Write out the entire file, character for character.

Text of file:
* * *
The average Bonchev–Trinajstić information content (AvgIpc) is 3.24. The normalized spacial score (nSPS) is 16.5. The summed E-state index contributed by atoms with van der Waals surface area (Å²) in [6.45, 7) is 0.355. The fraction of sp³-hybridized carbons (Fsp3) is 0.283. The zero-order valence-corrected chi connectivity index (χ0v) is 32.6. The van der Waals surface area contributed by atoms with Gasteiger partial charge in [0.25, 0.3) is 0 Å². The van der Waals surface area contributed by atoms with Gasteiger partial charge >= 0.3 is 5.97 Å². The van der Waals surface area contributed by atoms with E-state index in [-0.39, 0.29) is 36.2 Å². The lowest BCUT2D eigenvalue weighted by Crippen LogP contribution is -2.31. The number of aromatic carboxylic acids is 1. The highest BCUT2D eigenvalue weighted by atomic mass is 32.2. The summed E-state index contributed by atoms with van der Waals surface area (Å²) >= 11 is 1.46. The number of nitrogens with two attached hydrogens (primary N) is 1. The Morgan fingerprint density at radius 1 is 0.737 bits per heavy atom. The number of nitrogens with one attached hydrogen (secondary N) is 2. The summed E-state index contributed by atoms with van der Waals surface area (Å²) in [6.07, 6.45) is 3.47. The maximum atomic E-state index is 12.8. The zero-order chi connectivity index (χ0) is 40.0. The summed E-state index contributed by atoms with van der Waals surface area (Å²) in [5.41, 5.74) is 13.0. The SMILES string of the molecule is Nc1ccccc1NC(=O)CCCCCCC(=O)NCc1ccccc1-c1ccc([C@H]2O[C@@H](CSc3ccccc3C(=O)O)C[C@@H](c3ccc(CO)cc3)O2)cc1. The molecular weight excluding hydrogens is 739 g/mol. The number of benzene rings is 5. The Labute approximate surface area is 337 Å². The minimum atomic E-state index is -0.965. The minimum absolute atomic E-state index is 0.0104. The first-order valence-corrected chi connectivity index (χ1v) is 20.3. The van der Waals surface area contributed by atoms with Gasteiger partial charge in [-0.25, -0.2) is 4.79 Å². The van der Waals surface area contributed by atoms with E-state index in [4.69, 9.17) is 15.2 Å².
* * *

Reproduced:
The average Bonchev–Trinajstić information content (AvgIpc) is 3.24. The normalized spacial score (nSPS) is 16.5. The summed E-state index contributed by atoms with van der Waals surface area (Å²) in [6.45, 7) is 0.355. The fraction of sp³-hybridized carbons (Fsp3) is 0.283. The zero-order valence-corrected chi connectivity index (χ0v) is 32.6. The van der Waals surface area contributed by atoms with Gasteiger partial charge in [0.25, 0.3) is 0 Å². The van der Waals surface area contributed by atoms with Gasteiger partial charge >= 0.3 is 5.97 Å². The van der Waals surface area contributed by atoms with E-state index in [-0.39, 0.29) is 36.2 Å². The lowest BCUT2D eigenvalue weighted by Crippen LogP contribution is -2.31. The number of aromatic carboxylic acids is 1. The highest BCUT2D eigenvalue weighted by atomic mass is 32.2. The summed E-state index contributed by atoms with van der Waals surface area (Å²) >= 11 is 1.46. The number of nitrogens with two attached hydrogens (primary N) is 1. The Morgan fingerprint density at radius 1 is 0.737 bits per heavy atom. The number of nitrogens with one attached hydrogen (secondary N) is 2. The summed E-state index contributed by atoms with van der Waals surface area (Å²) in [6.07, 6.45) is 3.47. The maximum atomic E-state index is 12.8. The zero-order chi connectivity index (χ0) is 40.0. The summed E-state index contributed by atoms with van der Waals surface area (Å²) in [5.41, 5.74) is 13.0. The SMILES string of the molecule is Nc1ccccc1NC(=O)CCCCCCC(=O)NCc1ccccc1-c1ccc([C@H]2O[C@@H](CSc3ccccc3C(=O)O)C[C@@H](c3ccc(CO)cc3)O2)cc1. The molecular weight excluding hydrogens is 739 g/mol. The number of benzene rings is 5. The Labute approximate surface area is 337 Å². The minimum atomic E-state index is -0.965. The minimum absolute atomic E-state index is 0.0104. The first-order valence-corrected chi connectivity index (χ1v) is 20.3. The van der Waals surface area contributed by atoms with Gasteiger partial charge in [-0.25, -0.2) is 4.79 Å². The van der Waals surface area contributed by atoms with E-state index in [4.69, 9.17) is 15.2 Å².